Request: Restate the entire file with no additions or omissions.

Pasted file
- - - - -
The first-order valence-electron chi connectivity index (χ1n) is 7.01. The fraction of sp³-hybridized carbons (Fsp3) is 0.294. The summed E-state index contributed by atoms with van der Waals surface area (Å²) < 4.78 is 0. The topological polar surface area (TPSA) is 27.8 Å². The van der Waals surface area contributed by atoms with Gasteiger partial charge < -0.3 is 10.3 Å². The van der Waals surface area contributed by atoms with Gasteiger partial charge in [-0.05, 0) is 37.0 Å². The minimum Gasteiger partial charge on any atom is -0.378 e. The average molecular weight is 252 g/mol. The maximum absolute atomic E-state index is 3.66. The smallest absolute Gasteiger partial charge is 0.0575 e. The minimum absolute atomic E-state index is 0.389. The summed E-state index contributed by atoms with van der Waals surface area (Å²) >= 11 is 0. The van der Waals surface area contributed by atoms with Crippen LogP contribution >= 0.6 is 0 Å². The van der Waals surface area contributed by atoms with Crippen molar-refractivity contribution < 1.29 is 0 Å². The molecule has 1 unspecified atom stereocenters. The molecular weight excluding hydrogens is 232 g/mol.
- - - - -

The first-order valence-electron chi connectivity index (χ1n) is 7.01. The fraction of sp³-hybridized carbons (Fsp3) is 0.294. The summed E-state index contributed by atoms with van der Waals surface area (Å²) < 4.78 is 0. The topological polar surface area (TPSA) is 27.8 Å². The van der Waals surface area contributed by atoms with Gasteiger partial charge < -0.3 is 10.3 Å². The van der Waals surface area contributed by atoms with Gasteiger partial charge in [-0.05, 0) is 37.0 Å². The minimum Gasteiger partial charge on any atom is -0.378 e. The average molecular weight is 252 g/mol. The maximum absolute atomic E-state index is 3.66. The smallest absolute Gasteiger partial charge is 0.0575 e. The minimum absolute atomic E-state index is 0.389. The summed E-state index contributed by atoms with van der Waals surface area (Å²) >= 11 is 0. The van der Waals surface area contributed by atoms with Crippen LogP contribution >= 0.6 is 0 Å². The van der Waals surface area contributed by atoms with Crippen molar-refractivity contribution < 1.29 is 0 Å². The molecule has 1 unspecified atom stereocenters. The molecular weight excluding hydrogens is 232 g/mol.